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Nicholas Farmer, PhD

Nicholas Farmer, Ph.D.

Branch Chief
Species Conservation Branch
Species Conservation Branch
Office: 727-551-5759
Email: nick.farmer@noaa.gov

Nicholas Farmer, Ph.D.

Branch Chief

Dr. Farmer’s interests are in the intersection of science and management policy.  His expertise includes data analysis and visualization, reef fish tracking and marine reserve designs, fisheries catch forecasting, bioenergetics modeling, population consequences of disturbance, and reef fish spawning ecology. 

He earned his Ph.D. in Marine Biology and Fisheries from the University of Miami in 2009. 

From 2009-2018, he worked as a data analyst for the Sustainable Fisheries Division at the NOAA Fisheries Southeast Regional Office, implementing the Magnuson-Stevens Act and National Environmental Policy Act through statistical modeling of proposed management alternatives.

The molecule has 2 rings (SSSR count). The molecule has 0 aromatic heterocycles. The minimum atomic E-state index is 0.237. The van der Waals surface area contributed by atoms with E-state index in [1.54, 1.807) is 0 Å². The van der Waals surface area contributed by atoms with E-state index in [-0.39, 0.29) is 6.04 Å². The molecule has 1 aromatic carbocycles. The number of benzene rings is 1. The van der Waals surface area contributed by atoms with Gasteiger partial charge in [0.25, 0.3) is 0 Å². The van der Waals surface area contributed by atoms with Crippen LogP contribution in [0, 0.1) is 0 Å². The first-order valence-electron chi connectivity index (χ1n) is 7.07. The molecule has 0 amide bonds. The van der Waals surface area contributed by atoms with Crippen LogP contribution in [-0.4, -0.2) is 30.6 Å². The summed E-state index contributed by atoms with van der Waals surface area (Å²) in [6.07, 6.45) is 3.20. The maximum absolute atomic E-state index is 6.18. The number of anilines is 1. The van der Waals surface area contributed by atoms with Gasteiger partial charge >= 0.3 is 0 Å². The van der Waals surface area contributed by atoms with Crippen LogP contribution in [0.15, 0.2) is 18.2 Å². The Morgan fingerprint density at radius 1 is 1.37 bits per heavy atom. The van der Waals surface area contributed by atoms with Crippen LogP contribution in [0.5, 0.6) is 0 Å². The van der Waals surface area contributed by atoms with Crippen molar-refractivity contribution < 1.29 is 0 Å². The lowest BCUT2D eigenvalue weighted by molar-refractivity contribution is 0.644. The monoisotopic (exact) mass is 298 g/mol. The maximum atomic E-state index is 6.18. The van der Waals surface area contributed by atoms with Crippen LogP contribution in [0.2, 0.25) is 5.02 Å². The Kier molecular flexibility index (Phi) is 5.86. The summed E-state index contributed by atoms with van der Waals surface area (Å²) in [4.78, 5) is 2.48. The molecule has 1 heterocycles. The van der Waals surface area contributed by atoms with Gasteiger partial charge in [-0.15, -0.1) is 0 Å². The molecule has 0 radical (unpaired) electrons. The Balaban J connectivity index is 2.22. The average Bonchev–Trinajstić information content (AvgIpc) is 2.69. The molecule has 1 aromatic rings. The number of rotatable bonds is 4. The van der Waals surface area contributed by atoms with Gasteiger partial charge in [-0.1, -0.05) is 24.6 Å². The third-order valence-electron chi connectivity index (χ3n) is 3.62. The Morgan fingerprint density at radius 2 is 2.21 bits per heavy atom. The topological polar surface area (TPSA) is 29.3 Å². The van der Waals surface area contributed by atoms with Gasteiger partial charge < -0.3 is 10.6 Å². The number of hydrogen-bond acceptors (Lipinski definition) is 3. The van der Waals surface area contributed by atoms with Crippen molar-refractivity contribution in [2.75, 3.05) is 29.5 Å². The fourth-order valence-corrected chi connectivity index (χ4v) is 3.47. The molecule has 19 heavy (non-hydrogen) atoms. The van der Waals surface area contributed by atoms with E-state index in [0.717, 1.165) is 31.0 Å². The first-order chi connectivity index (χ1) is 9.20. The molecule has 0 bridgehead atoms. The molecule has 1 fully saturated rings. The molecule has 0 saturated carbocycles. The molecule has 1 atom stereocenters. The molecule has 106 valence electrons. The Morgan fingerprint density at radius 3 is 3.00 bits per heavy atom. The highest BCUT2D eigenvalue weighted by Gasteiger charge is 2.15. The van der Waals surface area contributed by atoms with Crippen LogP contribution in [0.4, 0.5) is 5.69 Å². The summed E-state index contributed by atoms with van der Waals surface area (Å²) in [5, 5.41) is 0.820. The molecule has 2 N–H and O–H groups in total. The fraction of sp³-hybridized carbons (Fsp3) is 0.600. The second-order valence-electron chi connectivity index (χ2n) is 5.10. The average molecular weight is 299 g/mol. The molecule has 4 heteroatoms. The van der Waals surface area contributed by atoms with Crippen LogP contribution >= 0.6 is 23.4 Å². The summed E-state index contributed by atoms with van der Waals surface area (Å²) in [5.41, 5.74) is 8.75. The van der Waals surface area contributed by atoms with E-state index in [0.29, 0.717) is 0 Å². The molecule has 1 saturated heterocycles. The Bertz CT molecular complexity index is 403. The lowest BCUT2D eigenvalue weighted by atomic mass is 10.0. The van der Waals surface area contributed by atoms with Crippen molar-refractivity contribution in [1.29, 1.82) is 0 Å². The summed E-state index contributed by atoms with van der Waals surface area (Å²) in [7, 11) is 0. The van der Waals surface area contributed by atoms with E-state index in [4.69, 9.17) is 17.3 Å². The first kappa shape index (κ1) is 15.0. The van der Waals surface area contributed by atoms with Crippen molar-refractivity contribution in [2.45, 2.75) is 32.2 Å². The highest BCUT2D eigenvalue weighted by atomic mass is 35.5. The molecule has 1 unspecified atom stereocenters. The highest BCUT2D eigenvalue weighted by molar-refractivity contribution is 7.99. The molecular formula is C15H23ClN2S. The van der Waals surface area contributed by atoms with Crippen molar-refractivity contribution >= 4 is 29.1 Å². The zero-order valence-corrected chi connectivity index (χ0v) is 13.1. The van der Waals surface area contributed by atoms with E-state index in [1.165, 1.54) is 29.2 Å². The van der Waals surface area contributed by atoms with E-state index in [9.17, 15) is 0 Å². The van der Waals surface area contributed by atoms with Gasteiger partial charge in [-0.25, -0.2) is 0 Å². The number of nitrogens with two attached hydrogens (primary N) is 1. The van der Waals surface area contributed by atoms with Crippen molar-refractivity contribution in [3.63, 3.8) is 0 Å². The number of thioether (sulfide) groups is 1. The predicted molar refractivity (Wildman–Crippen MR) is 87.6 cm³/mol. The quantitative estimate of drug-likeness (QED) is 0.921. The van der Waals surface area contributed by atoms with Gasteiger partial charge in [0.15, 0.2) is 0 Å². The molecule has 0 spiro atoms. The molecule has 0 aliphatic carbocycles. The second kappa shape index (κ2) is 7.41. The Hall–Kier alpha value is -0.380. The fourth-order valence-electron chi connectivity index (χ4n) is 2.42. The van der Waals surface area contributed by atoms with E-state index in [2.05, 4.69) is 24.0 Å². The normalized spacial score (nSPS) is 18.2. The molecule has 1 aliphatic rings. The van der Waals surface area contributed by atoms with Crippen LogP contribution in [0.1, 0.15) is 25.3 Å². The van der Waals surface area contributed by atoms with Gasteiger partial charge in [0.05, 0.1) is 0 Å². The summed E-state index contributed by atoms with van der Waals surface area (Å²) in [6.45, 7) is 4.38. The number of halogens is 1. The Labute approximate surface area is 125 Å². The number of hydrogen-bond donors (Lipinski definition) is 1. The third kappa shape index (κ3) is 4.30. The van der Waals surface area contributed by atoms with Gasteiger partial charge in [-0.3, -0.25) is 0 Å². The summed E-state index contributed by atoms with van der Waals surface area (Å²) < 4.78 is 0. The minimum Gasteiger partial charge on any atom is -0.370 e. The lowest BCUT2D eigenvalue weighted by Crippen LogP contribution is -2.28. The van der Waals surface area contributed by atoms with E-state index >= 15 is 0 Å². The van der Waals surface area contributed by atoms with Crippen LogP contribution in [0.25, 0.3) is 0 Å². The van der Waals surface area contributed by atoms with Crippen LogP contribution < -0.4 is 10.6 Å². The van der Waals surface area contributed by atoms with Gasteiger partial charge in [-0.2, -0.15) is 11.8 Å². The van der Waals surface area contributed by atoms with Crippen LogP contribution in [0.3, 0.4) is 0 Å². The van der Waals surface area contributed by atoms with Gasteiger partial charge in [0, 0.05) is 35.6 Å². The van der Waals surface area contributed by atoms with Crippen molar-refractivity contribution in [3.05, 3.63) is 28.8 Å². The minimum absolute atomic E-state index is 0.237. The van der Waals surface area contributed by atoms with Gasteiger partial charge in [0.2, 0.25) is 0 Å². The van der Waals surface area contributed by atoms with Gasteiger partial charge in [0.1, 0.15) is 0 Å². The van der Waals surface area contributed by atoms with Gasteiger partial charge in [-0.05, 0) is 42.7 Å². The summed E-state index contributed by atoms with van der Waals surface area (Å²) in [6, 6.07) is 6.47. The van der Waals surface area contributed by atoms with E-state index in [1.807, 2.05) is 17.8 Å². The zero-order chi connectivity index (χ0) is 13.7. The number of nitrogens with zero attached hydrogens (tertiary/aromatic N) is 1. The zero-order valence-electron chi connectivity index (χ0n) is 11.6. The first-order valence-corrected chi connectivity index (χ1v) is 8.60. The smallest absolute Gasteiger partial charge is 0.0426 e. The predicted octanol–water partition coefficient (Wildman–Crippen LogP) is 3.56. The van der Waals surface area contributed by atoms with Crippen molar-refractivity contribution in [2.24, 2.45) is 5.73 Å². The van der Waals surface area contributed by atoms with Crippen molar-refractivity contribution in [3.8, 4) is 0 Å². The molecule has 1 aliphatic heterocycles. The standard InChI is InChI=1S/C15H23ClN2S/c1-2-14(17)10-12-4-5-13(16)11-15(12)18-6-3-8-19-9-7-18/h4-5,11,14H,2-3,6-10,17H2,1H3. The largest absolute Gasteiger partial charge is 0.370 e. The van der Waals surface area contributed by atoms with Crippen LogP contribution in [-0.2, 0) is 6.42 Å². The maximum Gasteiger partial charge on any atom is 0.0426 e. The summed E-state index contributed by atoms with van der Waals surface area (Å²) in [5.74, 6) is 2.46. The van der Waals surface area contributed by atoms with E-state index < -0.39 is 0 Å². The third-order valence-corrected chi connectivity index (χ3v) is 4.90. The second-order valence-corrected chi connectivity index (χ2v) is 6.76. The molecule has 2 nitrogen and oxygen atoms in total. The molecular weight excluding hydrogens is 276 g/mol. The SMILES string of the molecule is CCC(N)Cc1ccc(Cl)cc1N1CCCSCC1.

He is currently the Chief of Species Conservation for the Protected Resources Division, implementing the Endangered Species Act and Marine Mammal Protection Act through the supervision of new listings, species recovery programs, and research for smalltooth sawfish; giant manta rays; oceanic whitetip and scalloped hammerhead sharks; shortnose, Atlantic, and Gulf sturgeon; and Johnson's seagrass. 

His current research includes acoustic monitoring of reef fish spawning aggregations, fishery-independent monitoring of reef fish populations, species distribution models for protected species, dynamic stock assessment projection management decision tools, the population consequences of multiple stressors for endangered cetaceans, and satellite tracking of giant manta rays.

Academic Credentials

· Ph.D. (Marine Biology & Fisheries, 2009): University of Miami Rosenstiel School for Marine and Atmospheric Science, Miami, FL (Award of Academic Merit)

· B.S. (Honors Biology, 2001): Trinity University, San Antonio, TX (Summa Cum Laude)

· B.A. (English, 2001): Trinity University, San Antonio, TX (Summa Cum Laude)


·Supervisory Fishery Biologist, NOAA Fisheries Service, Southeast Regional Office (2018-current)

·Fishery Biologist, NOAA Fisheries Service, Southeast Regional Office (2009-current)

·University of Miami Doctoral Fellow, University of Miami (2001-2002, 2006-2008)